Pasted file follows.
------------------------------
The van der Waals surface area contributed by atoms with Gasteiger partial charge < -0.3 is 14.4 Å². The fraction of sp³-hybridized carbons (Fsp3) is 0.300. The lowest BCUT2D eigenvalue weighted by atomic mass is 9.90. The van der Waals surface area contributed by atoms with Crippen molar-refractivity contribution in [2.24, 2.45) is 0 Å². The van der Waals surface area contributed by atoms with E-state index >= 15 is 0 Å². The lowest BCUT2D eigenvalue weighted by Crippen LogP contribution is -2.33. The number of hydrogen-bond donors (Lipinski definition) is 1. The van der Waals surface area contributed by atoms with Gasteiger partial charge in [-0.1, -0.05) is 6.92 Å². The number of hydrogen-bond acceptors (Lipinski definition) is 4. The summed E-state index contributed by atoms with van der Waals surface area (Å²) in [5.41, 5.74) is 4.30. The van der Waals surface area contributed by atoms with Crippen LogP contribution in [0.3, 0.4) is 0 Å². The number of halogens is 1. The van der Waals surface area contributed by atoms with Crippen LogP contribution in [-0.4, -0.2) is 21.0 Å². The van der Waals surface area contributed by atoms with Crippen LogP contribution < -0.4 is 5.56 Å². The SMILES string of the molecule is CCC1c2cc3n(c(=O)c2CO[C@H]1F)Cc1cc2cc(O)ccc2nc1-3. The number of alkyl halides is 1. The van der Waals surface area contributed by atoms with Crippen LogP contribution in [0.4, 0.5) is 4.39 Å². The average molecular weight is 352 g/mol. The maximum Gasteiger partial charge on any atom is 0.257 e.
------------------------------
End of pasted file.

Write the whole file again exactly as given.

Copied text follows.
The van der Waals surface area contributed by atoms with Gasteiger partial charge < -0.3 is 14.4 Å². The fraction of sp³-hybridized carbons (Fsp3) is 0.300. The lowest BCUT2D eigenvalue weighted by atomic mass is 9.90. The van der Waals surface area contributed by atoms with Crippen molar-refractivity contribution in [2.24, 2.45) is 0 Å². The van der Waals surface area contributed by atoms with E-state index >= 15 is 0 Å². The lowest BCUT2D eigenvalue weighted by Crippen LogP contribution is -2.33. The number of hydrogen-bond donors (Lipinski definition) is 1. The van der Waals surface area contributed by atoms with Gasteiger partial charge in [-0.1, -0.05) is 6.92 Å². The number of hydrogen-bond acceptors (Lipinski definition) is 4. The summed E-state index contributed by atoms with van der Waals surface area (Å²) in [5.41, 5.74) is 4.30. The van der Waals surface area contributed by atoms with Crippen LogP contribution in [0.3, 0.4) is 0 Å². The number of halogens is 1. The van der Waals surface area contributed by atoms with Crippen LogP contribution in [-0.4, -0.2) is 21.0 Å². The van der Waals surface area contributed by atoms with Crippen LogP contribution < -0.4 is 5.56 Å². The SMILES string of the molecule is CCC1c2cc3n(c(=O)c2CO[C@H]1F)Cc1cc2cc(O)ccc2nc1-3. The number of alkyl halides is 1. The van der Waals surface area contributed by atoms with Crippen LogP contribution in [0.4, 0.5) is 4.39 Å². The average molecular weight is 352 g/mol. The maximum Gasteiger partial charge on any atom is 0.257 e.